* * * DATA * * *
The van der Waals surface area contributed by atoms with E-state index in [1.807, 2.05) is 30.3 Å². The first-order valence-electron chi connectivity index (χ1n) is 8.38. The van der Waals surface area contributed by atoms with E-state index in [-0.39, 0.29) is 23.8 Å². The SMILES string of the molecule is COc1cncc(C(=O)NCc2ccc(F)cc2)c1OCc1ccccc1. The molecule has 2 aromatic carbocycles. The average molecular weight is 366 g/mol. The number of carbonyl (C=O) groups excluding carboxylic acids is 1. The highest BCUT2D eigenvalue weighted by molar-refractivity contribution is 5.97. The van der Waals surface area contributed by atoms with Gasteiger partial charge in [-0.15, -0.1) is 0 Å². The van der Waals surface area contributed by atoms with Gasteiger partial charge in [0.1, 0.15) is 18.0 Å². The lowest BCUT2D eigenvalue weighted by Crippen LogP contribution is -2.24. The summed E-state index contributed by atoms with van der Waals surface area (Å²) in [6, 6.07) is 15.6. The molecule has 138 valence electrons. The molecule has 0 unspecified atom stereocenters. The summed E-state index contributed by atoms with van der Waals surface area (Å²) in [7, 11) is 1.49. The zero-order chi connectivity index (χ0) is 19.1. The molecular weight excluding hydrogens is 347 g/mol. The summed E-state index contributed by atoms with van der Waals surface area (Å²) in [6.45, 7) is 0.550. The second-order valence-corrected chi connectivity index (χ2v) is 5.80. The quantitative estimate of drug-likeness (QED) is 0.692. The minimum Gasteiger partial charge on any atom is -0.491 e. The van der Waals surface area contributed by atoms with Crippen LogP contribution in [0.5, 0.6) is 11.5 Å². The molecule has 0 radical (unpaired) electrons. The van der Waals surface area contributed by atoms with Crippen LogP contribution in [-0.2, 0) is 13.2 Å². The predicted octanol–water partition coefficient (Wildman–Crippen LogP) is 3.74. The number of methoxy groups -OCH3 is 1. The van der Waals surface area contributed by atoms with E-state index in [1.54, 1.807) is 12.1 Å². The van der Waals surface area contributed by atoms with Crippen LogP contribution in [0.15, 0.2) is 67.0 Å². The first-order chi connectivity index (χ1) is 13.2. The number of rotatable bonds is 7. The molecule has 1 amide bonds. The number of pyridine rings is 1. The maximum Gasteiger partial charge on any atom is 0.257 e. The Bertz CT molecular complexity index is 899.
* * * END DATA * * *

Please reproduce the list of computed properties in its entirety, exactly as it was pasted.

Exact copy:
The van der Waals surface area contributed by atoms with E-state index in [1.807, 2.05) is 30.3 Å². The first-order valence-electron chi connectivity index (χ1n) is 8.38. The van der Waals surface area contributed by atoms with E-state index in [-0.39, 0.29) is 23.8 Å². The SMILES string of the molecule is COc1cncc(C(=O)NCc2ccc(F)cc2)c1OCc1ccccc1. The molecule has 2 aromatic carbocycles. The average molecular weight is 366 g/mol. The number of carbonyl (C=O) groups excluding carboxylic acids is 1. The highest BCUT2D eigenvalue weighted by molar-refractivity contribution is 5.97. The van der Waals surface area contributed by atoms with Gasteiger partial charge in [-0.15, -0.1) is 0 Å². The van der Waals surface area contributed by atoms with Gasteiger partial charge in [0.1, 0.15) is 18.0 Å². The lowest BCUT2D eigenvalue weighted by Crippen LogP contribution is -2.24. The summed E-state index contributed by atoms with van der Waals surface area (Å²) in [6, 6.07) is 15.6. The molecule has 138 valence electrons. The molecule has 0 unspecified atom stereocenters. The summed E-state index contributed by atoms with van der Waals surface area (Å²) in [7, 11) is 1.49. The zero-order chi connectivity index (χ0) is 19.1. The molecular weight excluding hydrogens is 347 g/mol. The summed E-state index contributed by atoms with van der Waals surface area (Å²) in [6.45, 7) is 0.550. The second-order valence-corrected chi connectivity index (χ2v) is 5.80. The quantitative estimate of drug-likeness (QED) is 0.692. The minimum Gasteiger partial charge on any atom is -0.491 e. The van der Waals surface area contributed by atoms with Crippen LogP contribution in [0.5, 0.6) is 11.5 Å². The molecule has 0 radical (unpaired) electrons. The van der Waals surface area contributed by atoms with Crippen LogP contribution in [-0.2, 0) is 13.2 Å². The predicted octanol–water partition coefficient (Wildman–Crippen LogP) is 3.74. The number of methoxy groups -OCH3 is 1. The van der Waals surface area contributed by atoms with E-state index in [1.54, 1.807) is 12.1 Å². The van der Waals surface area contributed by atoms with Crippen LogP contribution in [0.15, 0.2) is 67.0 Å². The first-order chi connectivity index (χ1) is 13.2. The number of rotatable bonds is 7. The molecule has 1 amide bonds. The number of pyridine rings is 1. The maximum Gasteiger partial charge on any atom is 0.257 e. The Bertz CT molecular complexity index is 899.